When we think of robots, we think of metal, machines, and hard surfaces. But robots come in many different shapes and sizes. They have evolved from simply looking like industrial machines to taking physical and behavioral inspiration from biology. These bioinspired robots, in turn, have led to innovations in biohybrid robots, which are made of materials from living organisms.
Assistant Professor in Mechanical Engineering Victoria Webster-Wood uses organic materials to build robotic devices for eventual real-world applications. After joining Carnegie Mellon University in Fall 2018, Webster-Wood established the Biohybrid and Organic Robotics Group (B.O.R.G.) to research and develop biohybrid robots.
“My goal is to create a completely organic autonomous robot that we can program via natural learning pathways to perform specific tasks,” said Webster-Wood. “It’s a very long-term goal.”
My goal is to create a completely organic autonomous robot that we can program via natural learning pathways to perform specific tasks.Victoria Webster-Wood, Assistant Professor, Mechanical Engineering
B.O.R.G. has two main research thrusts. The first is to use organic materials to build the four fundamental components of robotic systems: the structures, actuators, sensors, and controllers. Webster-Wood aims to build devices that can be used for a variety of applications in fields such as medicine and environmental science. The second thrust is to study and develop biohybrid prosthetics, analyzing how to build technologies that will allow them to create large-scale tissues. These tissues will in turn be used to create large-scale muscle for clinical applications.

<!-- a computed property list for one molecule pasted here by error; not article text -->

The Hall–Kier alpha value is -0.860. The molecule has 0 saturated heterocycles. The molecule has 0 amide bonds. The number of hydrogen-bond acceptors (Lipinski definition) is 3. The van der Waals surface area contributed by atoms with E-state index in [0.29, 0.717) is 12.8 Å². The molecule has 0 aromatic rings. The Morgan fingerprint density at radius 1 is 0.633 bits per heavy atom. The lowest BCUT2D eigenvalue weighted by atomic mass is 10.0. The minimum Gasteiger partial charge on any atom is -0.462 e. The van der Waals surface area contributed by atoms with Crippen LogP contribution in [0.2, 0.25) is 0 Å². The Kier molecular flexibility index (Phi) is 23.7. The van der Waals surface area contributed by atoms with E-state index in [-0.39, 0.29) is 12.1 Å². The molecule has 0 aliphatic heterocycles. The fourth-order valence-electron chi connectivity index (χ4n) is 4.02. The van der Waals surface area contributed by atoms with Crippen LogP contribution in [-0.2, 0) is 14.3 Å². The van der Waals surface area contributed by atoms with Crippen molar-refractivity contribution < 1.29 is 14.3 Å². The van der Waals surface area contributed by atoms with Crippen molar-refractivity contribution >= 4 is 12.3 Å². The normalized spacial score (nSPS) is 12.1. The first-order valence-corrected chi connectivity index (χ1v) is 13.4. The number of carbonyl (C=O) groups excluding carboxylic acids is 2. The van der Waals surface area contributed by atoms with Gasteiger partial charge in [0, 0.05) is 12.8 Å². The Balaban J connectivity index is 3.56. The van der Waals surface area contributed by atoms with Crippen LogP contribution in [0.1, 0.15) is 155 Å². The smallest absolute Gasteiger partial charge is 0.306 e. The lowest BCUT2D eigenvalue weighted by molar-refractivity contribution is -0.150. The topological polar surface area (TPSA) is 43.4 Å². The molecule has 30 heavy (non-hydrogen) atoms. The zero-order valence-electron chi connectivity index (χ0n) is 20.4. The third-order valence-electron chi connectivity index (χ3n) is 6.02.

As a Ph.D. candidate at Case Western Reserve University, Webster-Wood initially began her research in bioinspired robots, looking at animals for design inspiration while using traditional materials and actuators.
“We were always trying to make our robots more robust and more flexible, more adaptable, more compliant, more like animals, doing the crazy things that animals do,” she said. “Muscle naturally addresses these problems. It’s squishy. It has fairly good energy efficiency. It has a pretty good force-to-weight ratio. It ticked all these boxes for what we wanted in our actuators. From there, it organically expanded: if we can use muscle as actuators, what about the other systems?”
In her first semester at Carnegie Mellon, Webster-Wood is looking forward to innovating how we perceive and define robots. To build completely organic robots, she hopes to develop a line of materials made from biological polymers, tissues, and proteins that have well-characterized material properties.
The next step? Cultivate the biohybrid technology to move outside the petri dish and improve the longevity of the robots.
“I want to really start studying how the structure of these different tissues affects their function: are there fundamental design guidelines we can extract to design biohybrid robots? Then we can start building up on that technology towards advanced biohybrid robotic systems.”